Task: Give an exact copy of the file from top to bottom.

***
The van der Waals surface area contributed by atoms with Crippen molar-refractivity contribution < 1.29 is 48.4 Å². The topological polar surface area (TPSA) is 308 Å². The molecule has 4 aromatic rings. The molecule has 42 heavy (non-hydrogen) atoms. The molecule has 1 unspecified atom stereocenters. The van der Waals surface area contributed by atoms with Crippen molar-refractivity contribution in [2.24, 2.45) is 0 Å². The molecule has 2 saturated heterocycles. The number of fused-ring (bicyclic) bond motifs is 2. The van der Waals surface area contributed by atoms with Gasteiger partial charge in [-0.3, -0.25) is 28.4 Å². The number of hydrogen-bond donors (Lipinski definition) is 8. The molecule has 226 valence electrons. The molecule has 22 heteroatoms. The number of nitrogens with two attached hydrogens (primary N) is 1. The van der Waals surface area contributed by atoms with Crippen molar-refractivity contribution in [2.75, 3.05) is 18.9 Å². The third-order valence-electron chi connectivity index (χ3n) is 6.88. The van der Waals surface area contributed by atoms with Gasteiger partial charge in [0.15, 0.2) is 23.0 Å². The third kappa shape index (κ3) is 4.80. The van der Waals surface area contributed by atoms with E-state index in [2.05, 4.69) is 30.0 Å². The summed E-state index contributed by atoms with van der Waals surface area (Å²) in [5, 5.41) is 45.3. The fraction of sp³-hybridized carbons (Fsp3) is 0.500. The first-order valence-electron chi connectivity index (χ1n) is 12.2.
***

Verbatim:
The van der Waals surface area contributed by atoms with Crippen molar-refractivity contribution < 1.29 is 48.4 Å². The topological polar surface area (TPSA) is 308 Å². The molecule has 4 aromatic rings. The molecule has 42 heavy (non-hydrogen) atoms. The molecule has 1 unspecified atom stereocenters. The van der Waals surface area contributed by atoms with Crippen molar-refractivity contribution in [2.24, 2.45) is 0 Å². The molecule has 2 saturated heterocycles. The number of fused-ring (bicyclic) bond motifs is 2. The van der Waals surface area contributed by atoms with Gasteiger partial charge in [-0.3, -0.25) is 28.4 Å². The number of hydrogen-bond donors (Lipinski definition) is 8. The molecule has 226 valence electrons. The molecule has 22 heteroatoms. The number of nitrogens with two attached hydrogens (primary N) is 1. The van der Waals surface area contributed by atoms with Crippen molar-refractivity contribution in [2.75, 3.05) is 18.9 Å². The third-order valence-electron chi connectivity index (χ3n) is 6.88. The van der Waals surface area contributed by atoms with Gasteiger partial charge in [0.15, 0.2) is 23.0 Å². The third kappa shape index (κ3) is 4.80. The van der Waals surface area contributed by atoms with E-state index in [2.05, 4.69) is 30.0 Å². The summed E-state index contributed by atoms with van der Waals surface area (Å²) in [5, 5.41) is 45.3. The fraction of sp³-hybridized carbons (Fsp3) is 0.500. The first-order valence-electron chi connectivity index (χ1n) is 12.2.